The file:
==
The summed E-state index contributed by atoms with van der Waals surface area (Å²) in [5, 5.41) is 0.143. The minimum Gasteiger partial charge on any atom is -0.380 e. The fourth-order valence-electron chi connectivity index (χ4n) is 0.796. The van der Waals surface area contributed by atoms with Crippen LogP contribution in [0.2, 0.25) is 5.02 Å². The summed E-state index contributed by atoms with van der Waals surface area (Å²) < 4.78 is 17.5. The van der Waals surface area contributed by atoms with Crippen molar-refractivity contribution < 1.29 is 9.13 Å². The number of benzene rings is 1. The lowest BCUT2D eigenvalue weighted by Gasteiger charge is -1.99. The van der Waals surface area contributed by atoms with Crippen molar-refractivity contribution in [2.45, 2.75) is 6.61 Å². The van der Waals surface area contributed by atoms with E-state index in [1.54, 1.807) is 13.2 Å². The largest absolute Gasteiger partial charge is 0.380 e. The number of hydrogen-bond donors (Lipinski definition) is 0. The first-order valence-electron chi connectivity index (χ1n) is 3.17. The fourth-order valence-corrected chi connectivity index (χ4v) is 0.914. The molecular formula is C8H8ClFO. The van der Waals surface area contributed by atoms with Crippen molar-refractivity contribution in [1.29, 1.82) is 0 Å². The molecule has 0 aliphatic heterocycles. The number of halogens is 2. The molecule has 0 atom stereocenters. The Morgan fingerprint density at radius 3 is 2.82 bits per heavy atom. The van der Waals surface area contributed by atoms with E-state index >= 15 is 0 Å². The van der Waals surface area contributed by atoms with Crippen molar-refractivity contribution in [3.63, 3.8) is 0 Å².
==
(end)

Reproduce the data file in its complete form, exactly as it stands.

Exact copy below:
The summed E-state index contributed by atoms with van der Waals surface area (Å²) in [5, 5.41) is 0.143. The minimum Gasteiger partial charge on any atom is -0.380 e. The fourth-order valence-electron chi connectivity index (χ4n) is 0.796. The van der Waals surface area contributed by atoms with Crippen LogP contribution in [0.2, 0.25) is 5.02 Å². The summed E-state index contributed by atoms with van der Waals surface area (Å²) < 4.78 is 17.5. The van der Waals surface area contributed by atoms with Crippen molar-refractivity contribution < 1.29 is 9.13 Å². The number of benzene rings is 1. The lowest BCUT2D eigenvalue weighted by Gasteiger charge is -1.99. The van der Waals surface area contributed by atoms with Crippen molar-refractivity contribution in [2.45, 2.75) is 6.61 Å². The van der Waals surface area contributed by atoms with E-state index in [1.54, 1.807) is 13.2 Å². The largest absolute Gasteiger partial charge is 0.380 e. The number of hydrogen-bond donors (Lipinski definition) is 0. The first-order valence-electron chi connectivity index (χ1n) is 3.17. The fourth-order valence-corrected chi connectivity index (χ4v) is 0.914. The molecular formula is C8H8ClFO. The van der Waals surface area contributed by atoms with Crippen molar-refractivity contribution in [1.29, 1.82) is 0 Å². The molecule has 0 aliphatic heterocycles. The number of halogens is 2. The molecule has 0 atom stereocenters. The Morgan fingerprint density at radius 3 is 2.82 bits per heavy atom. The van der Waals surface area contributed by atoms with E-state index >= 15 is 0 Å². The van der Waals surface area contributed by atoms with Crippen molar-refractivity contribution in [3.63, 3.8) is 0 Å².